Dinsdale said the YMCA did not know the 1,500 positions had been posted, noting the agreement with WE was never signed. At the same time, the 391 positions that the YMCA does want to fill have yet to be advertised. Dinsdale said the YMCA is waiting to hear from the government on those.
“The 391 that we’re actually putting forward, our Ys are ready and willing to engage in it and there are some really interesting opportunities that could exist for youth and our YMCAs and communities,” he said. “So we’re certainly hopeful those go ahead.”
Thousands of other positions posted on the federal website involve the creation of online content or the mentoring other students on such topics as COVID-19’s impact on the environment, nutrition and cyberbullying.
Some of those are posted in huge batches, such as a call for 1,000 volunteers to be trained to hold one-to-one sessions with people on “the impact of COVID-19 on food security in your community.”
Another seeks 1,250 volunteers to devise “social-media assets” such as captions, memes and videos, for local and regional awareness campaigns to help stop the spread of COVID-19.
None of those postings includes the name of a hosting organization: they’re listed as “supporting local non-profits in your community” rather than with a specific agency.
WE did indicate that it was behind many of them as it sought to meet the government’s requirement that in order to be eligible for the student grant, positions must be linked to the COVID-19 pandemic.
“The purpose of the CSSG was to engage tens of thousands of post-secondary students in service programs to assist with the impact of COVID-19,” WE said in its statement.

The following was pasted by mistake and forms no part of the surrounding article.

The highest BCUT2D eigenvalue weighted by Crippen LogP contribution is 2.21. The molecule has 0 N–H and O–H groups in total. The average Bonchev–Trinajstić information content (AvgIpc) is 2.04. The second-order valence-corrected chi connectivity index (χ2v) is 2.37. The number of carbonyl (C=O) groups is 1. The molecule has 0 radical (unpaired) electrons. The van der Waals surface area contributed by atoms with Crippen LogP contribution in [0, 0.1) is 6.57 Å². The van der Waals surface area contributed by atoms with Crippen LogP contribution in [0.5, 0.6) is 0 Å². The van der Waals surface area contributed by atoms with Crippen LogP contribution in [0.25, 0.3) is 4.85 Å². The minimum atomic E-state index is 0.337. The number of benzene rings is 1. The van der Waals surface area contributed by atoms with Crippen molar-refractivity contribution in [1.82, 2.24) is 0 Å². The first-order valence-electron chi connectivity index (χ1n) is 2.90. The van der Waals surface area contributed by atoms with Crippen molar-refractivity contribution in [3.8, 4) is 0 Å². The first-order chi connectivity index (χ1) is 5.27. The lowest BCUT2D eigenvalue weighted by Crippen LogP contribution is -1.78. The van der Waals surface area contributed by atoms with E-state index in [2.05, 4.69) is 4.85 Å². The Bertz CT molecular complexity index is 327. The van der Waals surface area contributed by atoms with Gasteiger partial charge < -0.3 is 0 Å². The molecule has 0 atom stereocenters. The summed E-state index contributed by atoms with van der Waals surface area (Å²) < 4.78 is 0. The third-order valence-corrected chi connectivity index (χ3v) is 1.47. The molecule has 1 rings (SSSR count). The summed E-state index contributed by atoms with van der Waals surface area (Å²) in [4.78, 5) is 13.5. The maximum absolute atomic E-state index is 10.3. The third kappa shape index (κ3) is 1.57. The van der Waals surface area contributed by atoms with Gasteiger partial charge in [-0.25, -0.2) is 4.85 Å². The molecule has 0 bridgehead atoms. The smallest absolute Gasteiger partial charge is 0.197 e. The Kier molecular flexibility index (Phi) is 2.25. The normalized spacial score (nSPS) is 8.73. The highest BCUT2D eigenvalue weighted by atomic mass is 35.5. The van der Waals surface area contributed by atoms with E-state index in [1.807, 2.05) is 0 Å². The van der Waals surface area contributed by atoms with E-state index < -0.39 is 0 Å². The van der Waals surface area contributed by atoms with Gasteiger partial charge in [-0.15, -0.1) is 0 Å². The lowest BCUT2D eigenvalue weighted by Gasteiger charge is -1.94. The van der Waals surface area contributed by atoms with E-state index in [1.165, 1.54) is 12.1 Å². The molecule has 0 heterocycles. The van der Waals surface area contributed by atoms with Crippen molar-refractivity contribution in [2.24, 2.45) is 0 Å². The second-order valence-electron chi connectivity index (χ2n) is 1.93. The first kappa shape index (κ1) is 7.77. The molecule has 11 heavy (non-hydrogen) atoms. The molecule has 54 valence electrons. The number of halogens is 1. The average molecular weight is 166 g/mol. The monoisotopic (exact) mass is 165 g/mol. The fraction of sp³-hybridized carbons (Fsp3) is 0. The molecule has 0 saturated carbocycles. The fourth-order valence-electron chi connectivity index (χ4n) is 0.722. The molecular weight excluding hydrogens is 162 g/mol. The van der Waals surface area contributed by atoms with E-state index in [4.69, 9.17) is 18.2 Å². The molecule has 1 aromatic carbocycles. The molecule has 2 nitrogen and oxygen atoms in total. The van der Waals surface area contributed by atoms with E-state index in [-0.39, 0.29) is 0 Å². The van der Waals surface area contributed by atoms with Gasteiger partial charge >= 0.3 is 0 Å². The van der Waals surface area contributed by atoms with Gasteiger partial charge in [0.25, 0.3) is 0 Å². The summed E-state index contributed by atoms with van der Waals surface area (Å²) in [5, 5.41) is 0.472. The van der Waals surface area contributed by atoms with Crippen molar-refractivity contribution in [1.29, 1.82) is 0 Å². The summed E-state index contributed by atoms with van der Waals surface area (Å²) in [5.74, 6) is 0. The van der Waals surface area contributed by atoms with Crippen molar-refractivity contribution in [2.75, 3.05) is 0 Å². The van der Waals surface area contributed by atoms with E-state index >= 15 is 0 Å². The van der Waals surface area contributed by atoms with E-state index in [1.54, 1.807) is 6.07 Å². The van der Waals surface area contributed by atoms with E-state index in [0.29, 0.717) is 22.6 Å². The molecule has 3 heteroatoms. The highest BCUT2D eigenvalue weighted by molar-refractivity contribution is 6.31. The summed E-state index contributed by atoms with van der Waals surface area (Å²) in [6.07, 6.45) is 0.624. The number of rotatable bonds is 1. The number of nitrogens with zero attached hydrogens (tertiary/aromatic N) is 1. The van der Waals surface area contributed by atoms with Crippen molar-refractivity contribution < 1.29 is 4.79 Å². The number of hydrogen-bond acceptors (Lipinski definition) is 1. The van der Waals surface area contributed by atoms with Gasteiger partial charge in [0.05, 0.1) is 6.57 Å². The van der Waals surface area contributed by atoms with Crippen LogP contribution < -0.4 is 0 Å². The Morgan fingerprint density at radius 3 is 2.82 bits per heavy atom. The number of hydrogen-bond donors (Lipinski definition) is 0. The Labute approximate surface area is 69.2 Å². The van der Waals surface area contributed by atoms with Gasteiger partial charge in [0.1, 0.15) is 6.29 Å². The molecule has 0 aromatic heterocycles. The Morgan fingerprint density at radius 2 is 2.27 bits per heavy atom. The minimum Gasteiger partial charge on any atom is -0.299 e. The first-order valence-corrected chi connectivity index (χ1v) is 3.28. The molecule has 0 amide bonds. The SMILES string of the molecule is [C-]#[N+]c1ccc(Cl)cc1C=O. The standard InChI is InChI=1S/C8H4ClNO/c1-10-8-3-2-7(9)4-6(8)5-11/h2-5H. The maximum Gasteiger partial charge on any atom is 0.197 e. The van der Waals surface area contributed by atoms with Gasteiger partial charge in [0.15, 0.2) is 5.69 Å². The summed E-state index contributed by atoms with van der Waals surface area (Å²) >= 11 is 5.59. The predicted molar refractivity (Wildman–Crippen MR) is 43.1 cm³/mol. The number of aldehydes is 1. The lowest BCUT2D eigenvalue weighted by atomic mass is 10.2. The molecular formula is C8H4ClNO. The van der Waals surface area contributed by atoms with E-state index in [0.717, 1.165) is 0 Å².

“COVID-19 has been in Canada for a relatively short period of time and there are limited new service opportunities related to addressing (it). This is partly why WE was brought in (to) develop and co-ordinate service roles that fulfil the program guidelines and deliver a meaningful impact.”
Employment and Social Development Canada, which will now administer the grant program instead of WE, did not respond to repeated questions about the positions, including whether they would move ahead or not.
Conservative employment critic Dan Albas said the questions about the federal website underscore the need for answers when it comes to the student grant program, including how positions have been chosen or created and what benefit they are expected to have.
“To find out that perhaps hundreds of positions have been put forward and in good faith maybe people have applied for those positions without having a correction from the government?” he said.
“This is public money. They need to come clean and clean up this program so that any dollar that is spent gets the maximum opportunities for young people and value for money for taxpayer dollars.”
Lee Berthiaume, The Canadian Press